Forecasting Principles

M. Lovric, International Encyclopedia on Statistical Science (2010)

9 Pages Posted: 18 Aug 2015

See all articles by Kesten C. Green

Kesten C. Green

University of South Australia - UniSA Business; Ehrenberg-Bass Institute

Andreas Graefe

Macromedia University of Applied Sciences

J. Scott Armstrong

University of Pennsylvania - Marketing Department

Date Written: October 5, 2011


Forecasting is concerned with making statements about the as yet unknown. There are many ways that people go about deriving forecasts. This entry is concerned primarily with procedures that have performed well in empirical studies that contrast the accuracy of alternative methods.

Evidence about forecasting procedures has been codified as condition-action statements, rules, guidelines or, as we refer to them, principles. At the time of writing there are 140 principles. Think of them as being like a safety checklist for a commercial airliner — if the forecast is important, it is important to check all relevant items on the list. Most of these principles were derived as generalized findings from empirical comparisons of alternative forecasting methods. Interestingly, the empirical evidence sometimes conflicts with common beliefs about how to forecast.

Primarily due to the strong emphasis placed on empirical comparisons of alternative methods, researchers have made many advances in forecasting since 1980. The most influential paper in this regard is the M-competition paper (Makridakis et al. 1982). This was based on a study where different forecasters were invited to use what they thought to be the best method to forecast many times series. Entry into the competition required that methods were fully disclosed. Entrants submitted their forecasts to an umpire who calculated the errors for each method. This was only one in a series of M-competition studies, the most recent being Makridakis and Hibon (2000). For a summary of the progress that has been made in forecasting since 1980, see Armstrong (2006).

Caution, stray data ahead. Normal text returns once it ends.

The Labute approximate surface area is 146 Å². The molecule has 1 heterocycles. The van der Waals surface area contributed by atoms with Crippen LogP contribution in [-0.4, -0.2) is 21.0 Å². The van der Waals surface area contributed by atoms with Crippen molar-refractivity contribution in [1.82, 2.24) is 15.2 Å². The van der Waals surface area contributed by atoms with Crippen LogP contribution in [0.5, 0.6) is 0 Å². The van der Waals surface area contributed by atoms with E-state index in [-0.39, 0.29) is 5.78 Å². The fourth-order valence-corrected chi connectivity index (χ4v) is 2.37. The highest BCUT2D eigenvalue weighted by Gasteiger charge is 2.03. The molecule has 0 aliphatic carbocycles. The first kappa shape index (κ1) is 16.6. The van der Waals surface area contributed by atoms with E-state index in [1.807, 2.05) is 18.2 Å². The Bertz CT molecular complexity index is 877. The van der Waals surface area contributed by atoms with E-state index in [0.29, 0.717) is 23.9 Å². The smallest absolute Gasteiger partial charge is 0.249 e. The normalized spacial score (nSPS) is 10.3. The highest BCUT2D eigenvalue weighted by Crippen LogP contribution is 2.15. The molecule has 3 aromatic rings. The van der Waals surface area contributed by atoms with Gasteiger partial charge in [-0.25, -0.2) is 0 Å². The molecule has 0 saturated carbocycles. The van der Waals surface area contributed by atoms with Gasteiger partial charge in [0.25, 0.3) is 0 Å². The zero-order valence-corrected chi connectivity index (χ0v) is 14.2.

We briefly describe valid forecasting methods, provide guidelines for the selection of methods, and present the Forecasting Canon of nine overarching principles. The Forecasting Canon provides a gentle introduction for those who do not need to become forecasting experts but who nevertheless rightly believe that proper knowledge about forecasting would help them to improve their decision making. Those who wish to know more can find what they seek in Principles of Forecasting: A Handbook for Practitioners and Researchers, and at the Principles of Forecasting Internet site.

Keywords: forecasting, principles

JEL Classification: C53

Suggested Citation

Green, Kesten C. and Graefe, Andreas and Armstrong, J. Scott, Forecasting Principles (October 5, 2011). M. Lovric, International Encyclopedia on Statistical Science (2010), Available at SSRN:

Kesten C. Green

University of South Australia - UniSA Business ( email )

GPO Box 2471
Adelaide, SA 5001
+61 8 83012 9097 (Phone)


Ehrenberg-Bass Institute ( email )



Andreas Graefe

Macromedia University of Applied Sciences ( email )

Sandstrasse 9
Munich, Bavaria 80337


J. Scott Armstrong (Contact Author)

University of Pennsylvania - Marketing Department ( email )

700 Jon M. Huntsman Hall
3730 Walnut Street
Philadelphia, PA 19104-6340
United States
215-898-5087 (Phone)
215-898-2534 (Fax)


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